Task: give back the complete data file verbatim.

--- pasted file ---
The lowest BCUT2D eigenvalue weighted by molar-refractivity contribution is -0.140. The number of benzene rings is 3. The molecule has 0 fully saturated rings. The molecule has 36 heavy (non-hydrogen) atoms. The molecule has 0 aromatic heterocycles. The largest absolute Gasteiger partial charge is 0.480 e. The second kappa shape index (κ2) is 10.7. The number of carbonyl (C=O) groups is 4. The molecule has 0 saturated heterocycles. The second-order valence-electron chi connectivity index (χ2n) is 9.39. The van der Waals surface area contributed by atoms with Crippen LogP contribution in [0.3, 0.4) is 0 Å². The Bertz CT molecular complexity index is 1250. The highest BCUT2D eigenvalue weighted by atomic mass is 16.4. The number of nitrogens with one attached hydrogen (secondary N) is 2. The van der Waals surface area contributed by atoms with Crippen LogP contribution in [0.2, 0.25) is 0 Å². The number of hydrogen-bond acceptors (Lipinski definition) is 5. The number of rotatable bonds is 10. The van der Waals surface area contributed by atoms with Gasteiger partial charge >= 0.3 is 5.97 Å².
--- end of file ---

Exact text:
The lowest BCUT2D eigenvalue weighted by molar-refractivity contribution is -0.140. The number of benzene rings is 3. The molecule has 0 fully saturated rings. The molecule has 36 heavy (non-hydrogen) atoms. The molecule has 0 aromatic heterocycles. The largest absolute Gasteiger partial charge is 0.480 e. The second kappa shape index (κ2) is 10.7. The number of carbonyl (C=O) groups is 4. The molecule has 0 saturated heterocycles. The second-order valence-electron chi connectivity index (χ2n) is 9.39. The van der Waals surface area contributed by atoms with Crippen LogP contribution in [0.3, 0.4) is 0 Å². The Bertz CT molecular complexity index is 1250. The highest BCUT2D eigenvalue weighted by atomic mass is 16.4. The number of nitrogens with one attached hydrogen (secondary N) is 2. The van der Waals surface area contributed by atoms with Crippen LogP contribution in [0.2, 0.25) is 0 Å². The number of hydrogen-bond acceptors (Lipinski definition) is 5. The number of rotatable bonds is 10. The van der Waals surface area contributed by atoms with Gasteiger partial charge >= 0.3 is 5.97 Å².